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Melissa Scott is an SF/F writer. She hadn't published anything that I came across for several years, but in the last year or two, that's certainly changed. She teamed up with Jo Graham and Amy Griswold for a multi-book Stargate: Atlantis series, with Graham for an alternate 1930s mystery/fantasy series, published a new book in the Astreiant series, and rewrote the final book in the Silence Leigh trilogy. She and Griswold have started a new series, set in a late Victorian or early Edwardian England--alternative, of course. Magic is real, called metaphysics, and done via diagrams and symbology. A metaphysician in private practice, Ned Mathey, is hired by the father of one of his prefects at boarding school to ensure there's no curse on the family silver. Mathey is conflicted--the son made his life a living hell in school--but a job is a job. The client, Edgar Nevett, later turns up dead...struck down by silver candlestick.

Mathey is then hired by the son, Victor Nevett, to find out who killed his father. Mathey asks for help from a long-term friend (who also attended the school), Julian Lynes, another metaphysician. Mathey and Lynes had been particularly close friends in school, but had drawn apart at university. This book includes a swiftly complicating murder mystery (as usual more people end up dying) and the reconciliation and deepening relationship of Mathey and Lynes. Lynes in particular is conflicted by the case and he was bullied by Victor and has never forgiven him or decided to "put it all in the past" as Mathey has or tried to do. There are flashback scenes which detail what happened at the school.

Interesting world and characters. I want to see more of these characters, including Mathey's secretary/assistant, Miss Frost. Women aren't allowed yet to attend the same colleges as the men, but she has a degree from women's college and metaphysics training and helps them out with some particularly women's magic.
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I managed to read two new novels and a collection while on vacation. I also reread one book: Megan  Whalen Turner's The King of Attolia. The first book was Uncertain Allies by Mark del Franco. It's one of the Connor Grey series. Grey used to be a high-powered operative for the Guild. He's a mage in a world where the Faerie realms ended up in our world a hundred years ago or so. There are two faerie kingdoms in a cold war (Celtic and Teutonic), plus unaligned creatures. Grey lost most of his power several years ago in a battle with a fey terrorist. He still works with the police and some Guild investigators and ekes out a living.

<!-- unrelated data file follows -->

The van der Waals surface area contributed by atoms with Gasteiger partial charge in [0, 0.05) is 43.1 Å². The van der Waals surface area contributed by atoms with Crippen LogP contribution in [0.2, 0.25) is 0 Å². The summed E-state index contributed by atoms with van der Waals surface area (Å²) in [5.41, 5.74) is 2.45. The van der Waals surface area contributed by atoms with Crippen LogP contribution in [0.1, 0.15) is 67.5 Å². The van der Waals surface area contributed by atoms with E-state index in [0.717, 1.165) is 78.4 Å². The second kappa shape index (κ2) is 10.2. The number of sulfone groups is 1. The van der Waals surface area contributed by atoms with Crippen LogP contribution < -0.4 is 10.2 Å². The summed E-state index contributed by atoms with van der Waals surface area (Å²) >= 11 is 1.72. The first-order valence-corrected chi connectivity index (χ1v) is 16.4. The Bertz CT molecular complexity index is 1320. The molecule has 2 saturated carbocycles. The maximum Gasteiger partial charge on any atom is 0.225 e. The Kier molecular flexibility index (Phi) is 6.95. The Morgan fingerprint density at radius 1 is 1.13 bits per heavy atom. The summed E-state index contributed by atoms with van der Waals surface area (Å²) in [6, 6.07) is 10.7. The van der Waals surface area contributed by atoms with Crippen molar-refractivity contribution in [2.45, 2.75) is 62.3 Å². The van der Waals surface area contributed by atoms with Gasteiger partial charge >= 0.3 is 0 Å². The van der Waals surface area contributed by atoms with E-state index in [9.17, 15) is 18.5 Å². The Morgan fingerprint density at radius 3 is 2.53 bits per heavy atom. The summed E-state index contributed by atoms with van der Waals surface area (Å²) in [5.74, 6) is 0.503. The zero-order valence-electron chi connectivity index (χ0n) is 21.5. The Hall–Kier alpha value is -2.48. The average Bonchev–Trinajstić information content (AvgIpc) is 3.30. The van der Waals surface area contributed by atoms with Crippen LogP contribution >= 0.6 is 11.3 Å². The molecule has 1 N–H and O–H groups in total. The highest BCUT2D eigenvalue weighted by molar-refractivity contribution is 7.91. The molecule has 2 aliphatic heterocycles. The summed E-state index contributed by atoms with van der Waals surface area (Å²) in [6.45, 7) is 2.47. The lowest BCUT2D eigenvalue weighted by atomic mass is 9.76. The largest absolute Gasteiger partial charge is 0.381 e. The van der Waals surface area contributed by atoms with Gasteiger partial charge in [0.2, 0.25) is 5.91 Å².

He's getting pulled back into the politics, as he has some power, and dirt on several people. Fall-out from the last book is dealt with in this one. His girlfriend, who ended up in a magical coma, is still in it and several things are tried to wake her up.

I haven't tired of this series yet. It's nice to have a male protagonist, and he's not powering up a level in each book, like some series. There's also some movement forward in the overall plotlines.

I then read book two in a new Stargate: Atlantis series. I never got into SG1, but started watching SGA in season 2, and then backed up and watched the first season. I started watching SGA because I read an SGA novel by Martha Wells, who's one of my favorite authors. I liked the book enough that I decided I wanted to find out more about the characters. Another of my favorite authors, Melissa Scott (who hasn't been writing in the field much recently), has joined with Jo Graham and Amy Griswold to write a six book miniseries continuing the SGA story. The first book, Homecoming was by Jo Graham and Melissa Scott and I was 'eh' about it. Book two, by Jo Graham and Amy Griswold is called The Lost and I really enjoyed it. Rodney is lost and most of the book is trying to find out where he is and mount a rescue mission. As you might expect in book 2 of 6, there are complications. I'm fully into the story now and am looking forward to book 3.

Among several ebooks that I'd purchased recently was a collection by Diane Duane, Uptown Local and Other Interventions. At least two are in her Wizards series. "Uptown Local" is a Nita and Kit story. "Theobroma" is about another wizard and what's missing in a chocolatier's shop. "Hopper Painting" was written for a Janis Ian story. "The Fix" is set in ancient Rome about a slave assigned to the Coliseum and dreams of being a trainer for the gladiators. "The Rizzoli Bag" and "Out of the Frying Pan" are connected stories about gifts from a Sibyl. "Bears" is a story about Berne (several stories have Switzerland connections as Duane points out). There are 11 stories total. All have been published before.
 

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melita66

November 2016

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